So here I sit, watching the bank out of my window, wondering when the great American liquidation sale will resume.
Could the liquidation be starting now?
The market is overvalued in every metric I follow. Investor sentiment is uniformly bullish. Meanwhile, the S&P 500 has fallen 6% in the last seven trading sessions, and the major European bourses are all forming downtrends.
Check out this chart of the Chinese stock market. It’s entering a steep dive…
Meanwhile, the dollar is strengthening, and government bonds are starting to rise again as investors run for cover.
[ Editor's Note: For some ways to play, and profit from, the above market behavior, go to the WVA Notices section of your Wealth Vault members area, if you're not already logged in ]
Posted January 25, 2010 at 5:15 pm
By Ian Woodward:
Last week was a bad week for the Stock Market – it has the Heebie-Jeebies, i.e, the Jitters are very apparent and of 2008 proportions with a 500 point drop in the DOW. This week can add fuel to the demise of the 10 month rally we have enjoyed since March 2009 or give us a renewed boost to the rally.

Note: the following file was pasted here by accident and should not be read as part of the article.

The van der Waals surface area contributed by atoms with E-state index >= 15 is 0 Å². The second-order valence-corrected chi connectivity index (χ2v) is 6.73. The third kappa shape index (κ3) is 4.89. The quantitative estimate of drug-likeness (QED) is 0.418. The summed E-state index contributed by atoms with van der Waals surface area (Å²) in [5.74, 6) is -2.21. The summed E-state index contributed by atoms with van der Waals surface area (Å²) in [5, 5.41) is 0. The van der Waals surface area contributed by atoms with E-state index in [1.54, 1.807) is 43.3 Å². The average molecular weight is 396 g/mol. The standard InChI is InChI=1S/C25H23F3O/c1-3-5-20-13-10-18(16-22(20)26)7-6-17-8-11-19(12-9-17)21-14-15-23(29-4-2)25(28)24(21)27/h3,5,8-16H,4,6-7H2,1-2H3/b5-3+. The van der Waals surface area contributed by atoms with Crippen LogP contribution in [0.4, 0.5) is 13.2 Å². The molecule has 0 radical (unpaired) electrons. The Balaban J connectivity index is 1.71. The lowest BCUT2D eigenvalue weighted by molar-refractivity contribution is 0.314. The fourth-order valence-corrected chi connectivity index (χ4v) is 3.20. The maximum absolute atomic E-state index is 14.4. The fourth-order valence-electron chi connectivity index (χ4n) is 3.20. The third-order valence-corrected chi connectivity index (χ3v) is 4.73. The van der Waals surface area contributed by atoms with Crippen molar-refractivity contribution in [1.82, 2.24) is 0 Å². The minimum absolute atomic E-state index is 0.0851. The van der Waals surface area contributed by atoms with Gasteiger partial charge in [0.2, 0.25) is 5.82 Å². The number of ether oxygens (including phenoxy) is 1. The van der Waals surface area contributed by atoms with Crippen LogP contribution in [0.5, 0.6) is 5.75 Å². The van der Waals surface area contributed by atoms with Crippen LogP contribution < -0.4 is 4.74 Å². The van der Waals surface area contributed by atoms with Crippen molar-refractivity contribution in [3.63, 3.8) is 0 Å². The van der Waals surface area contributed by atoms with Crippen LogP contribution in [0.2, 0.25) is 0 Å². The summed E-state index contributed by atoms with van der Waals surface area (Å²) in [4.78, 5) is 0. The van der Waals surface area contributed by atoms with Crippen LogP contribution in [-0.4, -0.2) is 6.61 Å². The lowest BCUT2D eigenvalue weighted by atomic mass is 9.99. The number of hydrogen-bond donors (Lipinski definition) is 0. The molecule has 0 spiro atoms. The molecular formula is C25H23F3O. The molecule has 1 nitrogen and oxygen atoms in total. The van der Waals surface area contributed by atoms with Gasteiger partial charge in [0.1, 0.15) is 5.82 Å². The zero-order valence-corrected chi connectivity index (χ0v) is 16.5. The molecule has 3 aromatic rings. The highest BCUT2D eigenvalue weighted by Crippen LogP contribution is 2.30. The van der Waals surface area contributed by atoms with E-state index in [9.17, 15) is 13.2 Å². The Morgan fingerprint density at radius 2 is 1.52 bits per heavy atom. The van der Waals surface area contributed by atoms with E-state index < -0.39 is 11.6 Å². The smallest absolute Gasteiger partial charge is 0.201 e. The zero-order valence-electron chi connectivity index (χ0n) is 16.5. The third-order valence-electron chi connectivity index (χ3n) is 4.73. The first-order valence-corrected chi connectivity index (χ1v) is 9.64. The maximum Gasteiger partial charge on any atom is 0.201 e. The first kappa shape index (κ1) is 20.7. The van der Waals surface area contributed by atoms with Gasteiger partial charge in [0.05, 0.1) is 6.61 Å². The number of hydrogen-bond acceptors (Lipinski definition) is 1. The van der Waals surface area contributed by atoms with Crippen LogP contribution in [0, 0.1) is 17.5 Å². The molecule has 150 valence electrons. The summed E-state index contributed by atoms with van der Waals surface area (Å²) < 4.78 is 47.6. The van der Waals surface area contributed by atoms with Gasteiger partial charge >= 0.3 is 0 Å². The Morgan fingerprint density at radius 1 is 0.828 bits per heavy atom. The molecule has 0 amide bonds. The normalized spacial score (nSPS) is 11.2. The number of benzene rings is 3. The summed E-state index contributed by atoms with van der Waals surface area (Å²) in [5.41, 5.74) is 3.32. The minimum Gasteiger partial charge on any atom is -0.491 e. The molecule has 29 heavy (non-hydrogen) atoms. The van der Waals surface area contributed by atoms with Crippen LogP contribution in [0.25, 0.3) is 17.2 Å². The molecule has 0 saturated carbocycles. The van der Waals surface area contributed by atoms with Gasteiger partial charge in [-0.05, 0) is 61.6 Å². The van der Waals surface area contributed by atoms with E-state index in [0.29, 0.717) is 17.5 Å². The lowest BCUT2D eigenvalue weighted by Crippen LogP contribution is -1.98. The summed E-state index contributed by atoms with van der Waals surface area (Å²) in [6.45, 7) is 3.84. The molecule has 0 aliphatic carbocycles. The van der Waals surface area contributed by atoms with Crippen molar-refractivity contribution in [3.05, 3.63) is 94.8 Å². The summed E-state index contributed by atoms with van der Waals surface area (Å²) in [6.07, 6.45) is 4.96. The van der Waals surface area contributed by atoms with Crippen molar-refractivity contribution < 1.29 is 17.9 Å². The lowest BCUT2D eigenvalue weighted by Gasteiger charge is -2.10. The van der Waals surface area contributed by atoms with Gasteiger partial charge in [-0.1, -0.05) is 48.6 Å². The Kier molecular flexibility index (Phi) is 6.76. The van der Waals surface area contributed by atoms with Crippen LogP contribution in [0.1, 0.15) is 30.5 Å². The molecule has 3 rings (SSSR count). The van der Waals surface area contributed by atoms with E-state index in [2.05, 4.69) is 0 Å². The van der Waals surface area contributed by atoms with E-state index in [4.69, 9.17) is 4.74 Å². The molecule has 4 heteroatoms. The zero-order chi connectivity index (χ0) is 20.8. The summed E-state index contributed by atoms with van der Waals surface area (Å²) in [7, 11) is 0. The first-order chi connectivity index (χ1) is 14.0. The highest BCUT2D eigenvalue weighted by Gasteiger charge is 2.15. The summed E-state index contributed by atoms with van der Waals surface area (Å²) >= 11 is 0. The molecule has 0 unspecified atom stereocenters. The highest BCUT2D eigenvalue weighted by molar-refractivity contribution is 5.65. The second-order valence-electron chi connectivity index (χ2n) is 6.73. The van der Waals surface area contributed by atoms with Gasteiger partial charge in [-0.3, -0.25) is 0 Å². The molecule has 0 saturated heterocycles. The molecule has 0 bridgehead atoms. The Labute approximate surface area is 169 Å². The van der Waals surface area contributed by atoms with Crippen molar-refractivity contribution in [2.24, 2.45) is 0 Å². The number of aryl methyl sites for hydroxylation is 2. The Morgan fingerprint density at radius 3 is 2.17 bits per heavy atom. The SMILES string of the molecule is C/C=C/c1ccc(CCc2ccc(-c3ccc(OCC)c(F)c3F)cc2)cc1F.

It stands to reason that Politics more so than Earnings will be front and center as we look forward to the vote on the Fed Chairman, Ben Bernanke, and the State of the Union Address by President Obama on Wednesday. The REACTION by Wall Street to both may seal the fate of the rally and bring about the Intermediate Correction that so many have touted for so long, or find a fresh move to the upside to continue the rally and keep the Golden Cross alive.
Posted January 25, 2010 at 4:06 pm
The sharp slide in U.S. stocks this week portends more trouble for Wall Street in the days ahead as investors worry if the recent rally is sustainable.
With major indexes breaching key technical support levels on Wednesday, market technicians said Wall Street was likely to see the onset of a long-anticipated correction following a 70 percent run-up in the benchmark S&P 500 from March 2009.